by Eithne Dodd
We know the famous saying “You’re never more than three feet away from a spider”, but how far away are you from a medical professional? Probably no more than 500 metres, according to a new app called GoodSAM which wants to capitalise on this to save lives.
GoodSAM (Good Smartphone Activated Medics) is a service that allows trained members of the public to be notified if a medical emergency has occurred near them. When someone calls the emergency services, a medically qualified responder can be notified on their phone and given directions to the location of the person in need of medical assistance.
The technology has been adopted by ambulance services across the world to reduce the time it takes for a medically trained first responder to arrive at the scene of an emergency. The app already has about 40,000 people around the world signed up to it.
“We’ve been using GoodSAM for the last 10 months or so to alert responders that are trained in CPR to assist acutely unwell patients, chiefly cardiac arrest, but also other life threatening conditions,” says Neil White of East Midlands Ambulance Service.
“Our 999 call takers take details from the caller and once a life-threatening call has been identified, our systems automatically send an alert out through the GoodSAM system which notifies the nearest five people within the 500 metre radius of the emergency,” he adds.
In the UK, 75 per cent of life-threatening calls receive a response within eight minutes, this is also true of the East Midlands ambulance service.
“The average that we’re seeing is around three and half minutes from the 999 call being made. So, where this is having the benefit, is that patients can only survive without oxygen for four minutes. Any time after that the patient is effectively dead. So, without early intervention, without CPR, the patient’s chances of survival decline quite rapidly after four minutes,” White says.
The link to Heathrow Airport survival rates
In hospitals, when people go into cardiac arrest they survive around 50 per cent of the time. A person on the street has just a nine per cent chance of survival but in Heathrow Airport 80 per cent of those who suffer a cardiac arrest survive. Because Heathrow has many staff members trained in First Aid, they can respond to a medical emergency much faster than an ambulance can get to someone on the street.
Professor Mark Wilson, Medical Director and Co-Founder of GoodSam, developed the app in an effort to replicate the survival rates of Heathrow Airport on the street.
“This came about due to cases of impact brain apnoea, which is where people get a whack on the head and they stop breathing,” he says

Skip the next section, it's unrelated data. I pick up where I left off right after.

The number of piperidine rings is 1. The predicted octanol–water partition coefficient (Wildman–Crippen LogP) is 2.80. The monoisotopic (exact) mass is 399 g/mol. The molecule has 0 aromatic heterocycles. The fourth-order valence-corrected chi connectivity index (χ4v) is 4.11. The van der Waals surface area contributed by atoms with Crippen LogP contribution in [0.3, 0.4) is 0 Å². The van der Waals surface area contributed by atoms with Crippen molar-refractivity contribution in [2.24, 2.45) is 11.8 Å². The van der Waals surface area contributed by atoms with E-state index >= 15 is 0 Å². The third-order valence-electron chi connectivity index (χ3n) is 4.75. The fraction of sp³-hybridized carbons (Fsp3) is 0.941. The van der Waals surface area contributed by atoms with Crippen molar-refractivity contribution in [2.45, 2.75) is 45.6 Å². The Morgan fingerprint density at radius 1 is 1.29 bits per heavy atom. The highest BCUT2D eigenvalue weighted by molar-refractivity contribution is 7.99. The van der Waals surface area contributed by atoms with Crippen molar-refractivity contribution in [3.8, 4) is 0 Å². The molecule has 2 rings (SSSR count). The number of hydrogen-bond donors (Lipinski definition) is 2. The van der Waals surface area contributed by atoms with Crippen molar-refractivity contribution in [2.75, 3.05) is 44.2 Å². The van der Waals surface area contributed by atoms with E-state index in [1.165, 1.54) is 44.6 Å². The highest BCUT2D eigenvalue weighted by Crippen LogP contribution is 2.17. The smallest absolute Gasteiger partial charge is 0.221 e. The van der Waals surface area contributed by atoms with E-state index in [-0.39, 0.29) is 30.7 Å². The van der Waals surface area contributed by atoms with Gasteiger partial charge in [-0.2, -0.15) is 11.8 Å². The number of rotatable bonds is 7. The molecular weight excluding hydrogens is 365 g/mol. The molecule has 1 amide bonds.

“We wanted to find a way for people to be able to hold the casualties’ airways open, but there is actually a much bigger need for cardiac arrest care.”
This led Prof Wilson to develop an app that could utilise the CPR knowledge that many people have to save lives by intervening faster than an ambulance service can.
In Australia, GoodSAM has been integrated with Ambulance Victoria in Melbourne. When a medical emergency is called in, the app is used as a tool to allow a nearby responder to give basic first aid.
Mike Ray, Emergency Co-Responder Programme Manager for Ambulance Victoria, says that the speed of the GoodSAM system means that in some cases ambulance workers have been notified by the app about an emergency before their pager went off.
Ray explains the integration of the app with his service like this: “A person has a cardiac arrest, someone calls the emergency services, once cardiac arrest has been identified as the issue then three things will happen at once: The caller will be given CPR instructions over the phone; emergency services will be dispatched; and the GoodSAM system will be activated.”
The need for volunteers
Both White and Ray are keen to get more volunteers using the app. “The more people you can get within 500 metres, the more chances you get of getting somebody to the patient’s side,” says White.
The ambulance service in Victoria has about 11,000 volunteers signed up to the GoodSAM App; in the East Midlands, 1,600 volunteers are registered. However White believes that there are potentially tens of thousands of people in the East Midlands alone who have a CPR qualification, that could potentially become volunteers.
“The reach that we’ve got with the app is quite small because we can put it out through our social media,” White says. Currently, of the 60 to 80 alerts that are issued by the East Midlands ambulance service every day, about 60 per cent have a GoodSAM responder within 500 metres.
In the 10 months since the East Midlands service has integrated the GoodSAM technology, 30 patients have survived their cardiac arrest due to a GoodSAM responder starting CPR before an ambulance got to the scene.
“It’s really positive for us. It’s galvanising our staff to think differently about technology in the NHS and it’s really having a fantastic benefit for the patients,” White says.
Featured Image provided by GoodSAM